A Warm Puppy

This might be very hubristic, but here goes. I’m writing this down for myself (because I need reminding) and anyone else who’s struggling with some personal problems, the angst of our times, or the inscrutable pain of depression.

  1. Not every day is great. Most days are neither great nor lousy.
  2. Often the greatness of a day depends on a person’s outlook.
  3. Sometimes a good outlook is an act of will.
  4. If you go outside for thirty minutes and walk around, you’ll see something beautiful that will cheer you up.
  5. Change is constantly happening and often disorienting. I’m experiencing that now. Somewhere deep inside me, in a repository void of logic, I thought getting my hip fixed would transform my life. It only transformed me. Transforming my life is my business, not my surgeon’s.
  6. That serenity prayer from AA is actually pretty good. There’s a lot of stuff out there that can make us miserable but we can’t change it. We can change our perspective on it.
  7. Everyone is fucked up one way or another so compassion is important.
  8. Everyone is afraid others are judging them.
  9. Smiling at people can improve their day and yours. Where I live, an idle and obvious comment on the weather is a big part of communicating goodwill. We’re all equally subject to the vicissitudes of weather and here weather is often extreme. In CA, we commented on the traffic, Santa Anas or the surf. In China, after the Cultural Revolution, the most common greeting between friends was “Have you eaten?” because food was — and had been — scarce.
  10. Doing something for others — even a very small something like holding the door for a lady who’s taking two dogs and a big bag of dog food to the vet — can help us see where we truly are in the world.
  11. A good way to fight depression (yes, folks, I’ve suffered from it off and on since my teens) is to do one thing every day that materially improves one’s life whether it’s cleaning out the garden for winter or washing your clothes. It tells the psyche that it’s NOT impotent, but has the power to improve something.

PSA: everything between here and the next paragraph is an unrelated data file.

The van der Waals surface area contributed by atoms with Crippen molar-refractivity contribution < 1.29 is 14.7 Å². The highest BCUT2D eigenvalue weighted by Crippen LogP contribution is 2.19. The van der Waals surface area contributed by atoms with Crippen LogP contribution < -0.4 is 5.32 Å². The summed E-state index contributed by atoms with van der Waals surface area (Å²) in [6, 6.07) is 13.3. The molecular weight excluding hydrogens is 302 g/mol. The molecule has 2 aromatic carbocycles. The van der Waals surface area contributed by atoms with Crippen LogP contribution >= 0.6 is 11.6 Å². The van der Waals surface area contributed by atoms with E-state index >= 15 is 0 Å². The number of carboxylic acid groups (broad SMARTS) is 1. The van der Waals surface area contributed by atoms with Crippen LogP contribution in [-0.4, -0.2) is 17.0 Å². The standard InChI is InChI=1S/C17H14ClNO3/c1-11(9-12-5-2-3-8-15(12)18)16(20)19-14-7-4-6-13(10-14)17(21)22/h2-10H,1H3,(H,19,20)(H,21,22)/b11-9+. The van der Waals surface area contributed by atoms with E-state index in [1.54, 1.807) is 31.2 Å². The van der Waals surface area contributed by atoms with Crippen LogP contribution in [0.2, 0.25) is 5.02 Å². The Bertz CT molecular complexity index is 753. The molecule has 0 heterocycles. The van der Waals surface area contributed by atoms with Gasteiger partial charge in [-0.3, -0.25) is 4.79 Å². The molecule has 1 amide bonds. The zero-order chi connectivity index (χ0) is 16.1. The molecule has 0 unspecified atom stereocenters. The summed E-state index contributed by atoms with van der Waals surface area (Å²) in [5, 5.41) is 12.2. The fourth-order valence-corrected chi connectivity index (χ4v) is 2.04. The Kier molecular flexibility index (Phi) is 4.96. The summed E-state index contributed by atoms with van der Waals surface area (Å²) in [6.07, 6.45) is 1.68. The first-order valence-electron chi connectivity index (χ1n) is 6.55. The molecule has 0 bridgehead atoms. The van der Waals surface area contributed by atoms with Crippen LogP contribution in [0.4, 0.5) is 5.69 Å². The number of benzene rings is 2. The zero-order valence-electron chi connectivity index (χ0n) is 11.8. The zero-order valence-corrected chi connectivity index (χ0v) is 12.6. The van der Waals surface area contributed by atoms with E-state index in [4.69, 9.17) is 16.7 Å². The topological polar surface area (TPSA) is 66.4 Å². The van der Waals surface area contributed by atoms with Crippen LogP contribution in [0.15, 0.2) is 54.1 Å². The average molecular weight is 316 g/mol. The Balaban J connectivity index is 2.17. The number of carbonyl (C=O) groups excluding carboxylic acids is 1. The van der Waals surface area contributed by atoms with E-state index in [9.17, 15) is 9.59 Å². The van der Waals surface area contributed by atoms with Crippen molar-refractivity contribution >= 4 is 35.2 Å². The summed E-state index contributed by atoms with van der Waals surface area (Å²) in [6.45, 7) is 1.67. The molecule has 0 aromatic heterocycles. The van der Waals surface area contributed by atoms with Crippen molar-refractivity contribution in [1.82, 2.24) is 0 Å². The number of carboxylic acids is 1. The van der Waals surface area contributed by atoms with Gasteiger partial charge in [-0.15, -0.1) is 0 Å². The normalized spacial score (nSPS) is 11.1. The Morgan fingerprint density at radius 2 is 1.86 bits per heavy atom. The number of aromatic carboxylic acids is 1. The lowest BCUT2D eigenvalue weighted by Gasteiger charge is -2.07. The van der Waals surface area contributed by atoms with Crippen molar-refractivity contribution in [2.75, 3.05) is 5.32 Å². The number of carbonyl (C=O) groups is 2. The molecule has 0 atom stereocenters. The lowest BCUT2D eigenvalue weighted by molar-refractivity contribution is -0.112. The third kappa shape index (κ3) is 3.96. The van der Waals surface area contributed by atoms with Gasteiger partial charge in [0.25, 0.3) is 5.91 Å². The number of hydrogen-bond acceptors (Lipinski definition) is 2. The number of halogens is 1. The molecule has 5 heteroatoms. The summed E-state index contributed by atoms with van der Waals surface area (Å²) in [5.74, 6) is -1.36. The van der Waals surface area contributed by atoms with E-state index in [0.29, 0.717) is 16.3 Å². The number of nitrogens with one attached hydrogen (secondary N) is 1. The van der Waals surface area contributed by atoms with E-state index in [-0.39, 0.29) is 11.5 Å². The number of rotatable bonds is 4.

12. Bad stuff happens. If we survive it more-or-less intact, that means we get to plant another garden, pet another dog, make another friend, smile at another stranger, look at another snowy mountain range, take another hike, write or tell another story.
  13. We lose people we love all the time. Sometimes they die, sometimes they move away, sometimes we grow apart, sometimes we don’t like each other anymore. It’s just how it is. We might miss them forever, but the good part is that we knew them, they were part of our lives for a while, and we don’t forget them. It sounds like cold-comfort but it isn’t. There’s a Brazilian Portuguese word for this emotion, Saudade. It means missing someone and feeling sad but, at the same time, being happy that you know them.
  14. Loneliness is a choice. My mother died of loneliness. She thought all the time about how my dad had died and she was alone. This blinded her to the love of her daughter, her sisters, and her friends. Maybe nothing could make up for losing my dad, but with 20+ years left on her personal horizon, it wasn’t a very useful world view. The presence of another person cannot fix our lives. See number 3. 😉



1 Bear and me at Noah's Arff

Going to the boarding kennel to see my dogs a few days after my surgery



11 thoughts on “A Warm Puppy

    • Absolutely. Worrying about fixing the universe doesn’t add to anyone’s happiness and it is not the job of people over 55. It’s the job of people who have not yet encountered the great wall of mortality and impotence that is maturity. Thank God for the young and that we were and that we are not any longer.

  1. Thank you, Martha. I’m finishing off my blog reading for the morning with your post. It is a good reminder. And now I’m going to take my coffee outside and be with my dogs. Ama turns 6 today. I must be with my Queen.

  2. I like this, Martha. After I had my surgeries and was out of work and had my pity parties, I slowly turned a corner. Back at work–to a very changed work (it happens when you take a 6-month leave), I realized things are not gonna go my way every day–so deal with it. Something in my brain changed, I think. Little things don’t get to me. It cannot be my way or the highway. And I am a better person for it. These are gems you posted here. A really great read.

    • Thank you! You had the awful experience of being really ill. I was just painfully inconvenienced for a (long) while. I had to focus on myself pre and post surgery, but it’s no way to live. 🙂

    • Thank you. I’m glad they hit me when my dog and I were walking through the dry, fallen leaves enjoying the cool wind and looking at snowy Mt. Blanca. It was a gentle wake up call.

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